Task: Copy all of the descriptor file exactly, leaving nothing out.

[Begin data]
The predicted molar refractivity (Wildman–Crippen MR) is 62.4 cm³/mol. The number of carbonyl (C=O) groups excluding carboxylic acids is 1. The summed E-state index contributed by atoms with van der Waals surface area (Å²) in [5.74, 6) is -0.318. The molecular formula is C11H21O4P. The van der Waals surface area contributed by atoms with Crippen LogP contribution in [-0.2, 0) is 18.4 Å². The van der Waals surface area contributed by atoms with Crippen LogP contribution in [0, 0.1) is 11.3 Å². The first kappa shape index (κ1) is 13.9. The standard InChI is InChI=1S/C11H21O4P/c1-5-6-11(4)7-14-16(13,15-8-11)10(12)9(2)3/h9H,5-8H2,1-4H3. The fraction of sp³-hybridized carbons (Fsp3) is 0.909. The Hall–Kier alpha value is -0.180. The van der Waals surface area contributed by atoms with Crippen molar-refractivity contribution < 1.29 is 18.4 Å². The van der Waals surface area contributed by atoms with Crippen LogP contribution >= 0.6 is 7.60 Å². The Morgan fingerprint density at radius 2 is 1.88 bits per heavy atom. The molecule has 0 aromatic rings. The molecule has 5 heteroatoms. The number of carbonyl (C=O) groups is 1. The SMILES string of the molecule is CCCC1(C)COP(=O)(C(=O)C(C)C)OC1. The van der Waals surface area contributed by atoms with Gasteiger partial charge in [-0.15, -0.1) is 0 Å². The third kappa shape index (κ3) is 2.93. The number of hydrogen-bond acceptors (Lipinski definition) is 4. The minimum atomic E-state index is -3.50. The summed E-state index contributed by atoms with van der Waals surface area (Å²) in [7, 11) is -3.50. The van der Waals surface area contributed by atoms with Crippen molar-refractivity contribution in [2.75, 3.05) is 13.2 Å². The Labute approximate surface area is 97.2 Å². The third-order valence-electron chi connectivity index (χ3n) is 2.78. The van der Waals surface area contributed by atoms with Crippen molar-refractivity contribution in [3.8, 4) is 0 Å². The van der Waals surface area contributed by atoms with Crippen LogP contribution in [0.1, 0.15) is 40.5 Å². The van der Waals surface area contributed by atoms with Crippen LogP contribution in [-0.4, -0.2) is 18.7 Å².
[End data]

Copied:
The predicted molar refractivity (Wildman–Crippen MR) is 62.4 cm³/mol. The number of carbonyl (C=O) groups excluding carboxylic acids is 1. The summed E-state index contributed by atoms with van der Waals surface area (Å²) in [5.74, 6) is -0.318. The molecular formula is C11H21O4P. The van der Waals surface area contributed by atoms with Crippen LogP contribution in [-0.2, 0) is 18.4 Å². The van der Waals surface area contributed by atoms with Crippen LogP contribution in [0, 0.1) is 11.3 Å². The first kappa shape index (κ1) is 13.9. The standard InChI is InChI=1S/C11H21O4P/c1-5-6-11(4)7-14-16(13,15-8-11)10(12)9(2)3/h9H,5-8H2,1-4H3. The fraction of sp³-hybridized carbons (Fsp3) is 0.909. The Hall–Kier alpha value is -0.180. The van der Waals surface area contributed by atoms with Crippen molar-refractivity contribution < 1.29 is 18.4 Å². The van der Waals surface area contributed by atoms with Crippen LogP contribution >= 0.6 is 7.60 Å². The Morgan fingerprint density at radius 2 is 1.88 bits per heavy atom. The molecule has 0 aromatic rings. The molecule has 5 heteroatoms. The number of carbonyl (C=O) groups is 1. The SMILES string of the molecule is CCCC1(C)COP(=O)(C(=O)C(C)C)OC1. The van der Waals surface area contributed by atoms with Gasteiger partial charge in [-0.15, -0.1) is 0 Å². The third kappa shape index (κ3) is 2.93. The number of hydrogen-bond acceptors (Lipinski definition) is 4. The minimum atomic E-state index is -3.50. The summed E-state index contributed by atoms with van der Waals surface area (Å²) in [7, 11) is -3.50. The van der Waals surface area contributed by atoms with Crippen molar-refractivity contribution in [2.75, 3.05) is 13.2 Å². The Labute approximate surface area is 97.2 Å². The third-order valence-electron chi connectivity index (χ3n) is 2.78. The van der Waals surface area contributed by atoms with Crippen molar-refractivity contribution in [3.8, 4) is 0 Å². The van der Waals surface area contributed by atoms with Crippen LogP contribution in [0.1, 0.15) is 40.5 Å². The van der Waals surface area contributed by atoms with Crippen LogP contribution in [-0.4, -0.2) is 18.7 Å².